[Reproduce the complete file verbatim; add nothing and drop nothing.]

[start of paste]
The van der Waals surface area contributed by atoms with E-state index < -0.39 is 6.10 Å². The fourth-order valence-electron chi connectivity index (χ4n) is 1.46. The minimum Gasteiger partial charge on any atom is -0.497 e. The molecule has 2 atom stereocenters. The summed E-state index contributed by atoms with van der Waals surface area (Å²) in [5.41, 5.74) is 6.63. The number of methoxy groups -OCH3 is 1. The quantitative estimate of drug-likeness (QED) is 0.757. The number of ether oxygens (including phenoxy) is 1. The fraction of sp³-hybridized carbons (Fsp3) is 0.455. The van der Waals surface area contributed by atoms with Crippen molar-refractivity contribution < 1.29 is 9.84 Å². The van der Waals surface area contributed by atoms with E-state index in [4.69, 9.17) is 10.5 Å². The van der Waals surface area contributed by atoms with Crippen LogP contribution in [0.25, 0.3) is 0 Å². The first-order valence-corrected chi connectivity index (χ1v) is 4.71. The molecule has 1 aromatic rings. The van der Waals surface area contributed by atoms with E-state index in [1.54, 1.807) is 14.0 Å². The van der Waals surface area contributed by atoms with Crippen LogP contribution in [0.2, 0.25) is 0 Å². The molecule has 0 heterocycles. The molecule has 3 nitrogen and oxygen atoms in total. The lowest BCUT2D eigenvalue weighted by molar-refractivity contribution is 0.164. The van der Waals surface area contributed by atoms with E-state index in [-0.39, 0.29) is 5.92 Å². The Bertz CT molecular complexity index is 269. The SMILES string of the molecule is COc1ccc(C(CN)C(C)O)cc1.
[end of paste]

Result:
The van der Waals surface area contributed by atoms with E-state index < -0.39 is 6.10 Å². The fourth-order valence-electron chi connectivity index (χ4n) is 1.46. The minimum Gasteiger partial charge on any atom is -0.497 e. The molecule has 2 atom stereocenters. The summed E-state index contributed by atoms with van der Waals surface area (Å²) in [5.41, 5.74) is 6.63. The number of methoxy groups -OCH3 is 1. The quantitative estimate of drug-likeness (QED) is 0.757. The number of ether oxygens (including phenoxy) is 1. The fraction of sp³-hybridized carbons (Fsp3) is 0.455. The van der Waals surface area contributed by atoms with Crippen molar-refractivity contribution < 1.29 is 9.84 Å². The van der Waals surface area contributed by atoms with E-state index in [4.69, 9.17) is 10.5 Å². The van der Waals surface area contributed by atoms with Crippen LogP contribution in [0.25, 0.3) is 0 Å². The first-order valence-corrected chi connectivity index (χ1v) is 4.71. The molecule has 1 aromatic rings. The van der Waals surface area contributed by atoms with E-state index in [1.54, 1.807) is 14.0 Å². The van der Waals surface area contributed by atoms with Crippen LogP contribution in [0.2, 0.25) is 0 Å². The molecule has 0 heterocycles. The molecule has 3 nitrogen and oxygen atoms in total. The lowest BCUT2D eigenvalue weighted by molar-refractivity contribution is 0.164. The van der Waals surface area contributed by atoms with E-state index in [-0.39, 0.29) is 5.92 Å². The Bertz CT molecular complexity index is 269. The SMILES string of the molecule is COc1ccc(C(CN)C(C)O)cc1.